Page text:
Blog - Grasping Vocation
Religious Ruts in Your Work World: Part 14Friday, June 25, 2010
BUT SCRIPTURE MAKES IT CLEAR: WITNESSING—A SERIOUS (BUT NOT THE SOLE) PURPOSE
For a toddler, Kai had a way of capturing hearts. We had known his family well before he was born. One Sunday, as my wife worked in the church nursery, she couldn't help noticing again his gentle, kind spirit. “Kai,” she said, “I love you!” Instantly his body recoiled and his mild expression turned stern: “I love my Mom!” The two-year-old believed he had to limit his love to just one object. Kai could not have defined “reductionism.” But he was fully able to practice it—to trim the many-sided reality of love down to a single simplicity.
Reductionism squeezes “secular” work into just one or two values: if you must choose to work in the world, at least you can witness and make enough money to give. As I've said in earlier blogs, a normal job has many other values. But God does send us into the work world to testify and to earn. We'll focus on witnessing now and on wages next week.
The same Jesus who calls his followers salt, light, and seed told his first disciples, “you will be my witnesses” (Acts 1:8). So “witness” forms part of your identity as a believer. Although the word traces to “martyr,” its main meaning is “one who testifies.” As a witness, you are to tell people what you know of Jesus from personal experience with him.
In the work world, I've seen the witnessing role taken in two extreme and opposite directions. I call the first extreme “whiteout.” In a whiteout, snow and ice glare sunlight in all directions. Too much light all at once wipes out vision. In the workplace, guilt-driven evangelism can produce a kind of spiritual whiteout. If I've been conditioned to think God's only reason for placing me in my job is speaking the gospel to unbelievers, I may, in my zeal, actually blind them like deer in the headlights. A news report told of a Christian pilot flying for American Airlines who came on the intercom and asked all Christians to raise their hands. He then urged all the passengers to discuss matters of faith. His captive audience, of course, objected, and the airline fired him.
The opposite extreme is “blackout.” Here, the believer never says a word about his or her relationship with Christ within the work environment. Many factors can explain blackout—fear of rejection, loss of friendships, uncertainty about what to say, and so on. Peter counsels believers, “Do not fear what they fear; do not be frightened.” And in the very next verse he adds, “Always be prepared to give an answer to everyone who asks you to give the reason for the hope that you have” (I Peter 3:14, 15). Opportunities to tell of your experience with Jesus will come in the workplace, so you need to be prepared to speak when the moment is right. But always do it, Peter cautions, “with gentleness and respect.” We are not Jesus-hawkers or gospel pitchmen.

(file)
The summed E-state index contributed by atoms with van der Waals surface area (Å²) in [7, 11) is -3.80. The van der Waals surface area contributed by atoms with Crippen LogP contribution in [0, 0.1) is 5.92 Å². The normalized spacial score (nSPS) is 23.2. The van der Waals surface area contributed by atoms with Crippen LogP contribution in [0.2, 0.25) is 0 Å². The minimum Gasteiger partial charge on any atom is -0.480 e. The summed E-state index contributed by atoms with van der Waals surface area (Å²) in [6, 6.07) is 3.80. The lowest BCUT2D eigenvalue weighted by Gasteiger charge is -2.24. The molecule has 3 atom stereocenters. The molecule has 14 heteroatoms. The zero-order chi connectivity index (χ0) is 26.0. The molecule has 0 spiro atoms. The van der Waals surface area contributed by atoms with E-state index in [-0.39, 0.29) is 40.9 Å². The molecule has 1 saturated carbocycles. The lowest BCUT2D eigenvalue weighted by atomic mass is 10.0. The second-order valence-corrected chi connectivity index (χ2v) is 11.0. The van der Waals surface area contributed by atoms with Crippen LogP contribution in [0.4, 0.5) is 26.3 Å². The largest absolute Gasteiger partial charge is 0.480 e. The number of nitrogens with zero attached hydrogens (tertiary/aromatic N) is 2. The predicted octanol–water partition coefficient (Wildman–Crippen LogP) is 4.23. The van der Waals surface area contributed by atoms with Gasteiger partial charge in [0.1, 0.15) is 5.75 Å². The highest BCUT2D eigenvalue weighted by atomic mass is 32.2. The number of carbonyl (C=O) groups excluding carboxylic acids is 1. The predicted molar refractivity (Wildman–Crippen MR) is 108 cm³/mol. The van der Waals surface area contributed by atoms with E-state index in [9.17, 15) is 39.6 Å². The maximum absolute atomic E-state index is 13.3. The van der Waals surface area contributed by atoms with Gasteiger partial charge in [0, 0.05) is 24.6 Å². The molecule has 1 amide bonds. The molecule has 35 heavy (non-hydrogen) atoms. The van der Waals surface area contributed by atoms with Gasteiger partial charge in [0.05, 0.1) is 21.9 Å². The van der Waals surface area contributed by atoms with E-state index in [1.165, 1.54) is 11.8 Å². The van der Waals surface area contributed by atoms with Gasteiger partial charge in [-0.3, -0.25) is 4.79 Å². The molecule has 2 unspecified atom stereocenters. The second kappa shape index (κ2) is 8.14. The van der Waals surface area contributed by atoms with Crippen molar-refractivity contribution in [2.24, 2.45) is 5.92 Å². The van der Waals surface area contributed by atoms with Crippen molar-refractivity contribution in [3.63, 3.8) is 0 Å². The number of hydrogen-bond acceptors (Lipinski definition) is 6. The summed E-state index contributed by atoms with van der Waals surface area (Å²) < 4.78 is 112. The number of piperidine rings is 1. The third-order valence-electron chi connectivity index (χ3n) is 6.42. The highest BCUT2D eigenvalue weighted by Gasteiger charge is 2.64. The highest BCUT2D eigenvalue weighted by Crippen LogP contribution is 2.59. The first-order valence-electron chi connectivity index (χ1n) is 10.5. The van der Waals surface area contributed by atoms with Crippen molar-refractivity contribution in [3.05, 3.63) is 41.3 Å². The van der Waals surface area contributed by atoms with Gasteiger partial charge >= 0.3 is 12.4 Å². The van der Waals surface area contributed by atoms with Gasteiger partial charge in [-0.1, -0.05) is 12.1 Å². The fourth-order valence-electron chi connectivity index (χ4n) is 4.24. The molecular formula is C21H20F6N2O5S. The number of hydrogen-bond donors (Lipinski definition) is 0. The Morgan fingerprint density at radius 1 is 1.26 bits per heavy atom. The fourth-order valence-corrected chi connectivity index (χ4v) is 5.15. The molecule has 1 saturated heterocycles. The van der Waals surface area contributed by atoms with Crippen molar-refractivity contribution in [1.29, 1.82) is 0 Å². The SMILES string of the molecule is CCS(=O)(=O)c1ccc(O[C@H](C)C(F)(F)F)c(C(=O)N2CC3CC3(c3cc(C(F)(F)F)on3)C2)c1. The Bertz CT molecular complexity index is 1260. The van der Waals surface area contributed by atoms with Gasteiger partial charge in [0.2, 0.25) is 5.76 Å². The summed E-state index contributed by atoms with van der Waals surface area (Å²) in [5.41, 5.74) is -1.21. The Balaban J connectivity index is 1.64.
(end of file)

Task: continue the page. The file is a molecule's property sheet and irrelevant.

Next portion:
Somewhere between whiteout and blackout lies biblical balance. Each week, I meet with a small group of men in one of their homes. The group has come together through the on-job witness of a man who delivers mail for the U.S. Postal Service. He has developed relationships with those he serves on his route. He makes it a point to stay in touch. He knows what their children are doing, when someone gets diagnosed with cancer, or when a spouse leaves or dies. He cares. And when God opens the opportunity, he shares. With words—words about how God delivered him from an empty life that had brought him to the point of despair. Over the years, several have turned from their former ways of life to follow Christ. My friend knows that one of God's reasons for sending him into the work world is to witness.
What examples of “whiteout” in the workplace might you have seen? Of “blackout”? Of biblical balance?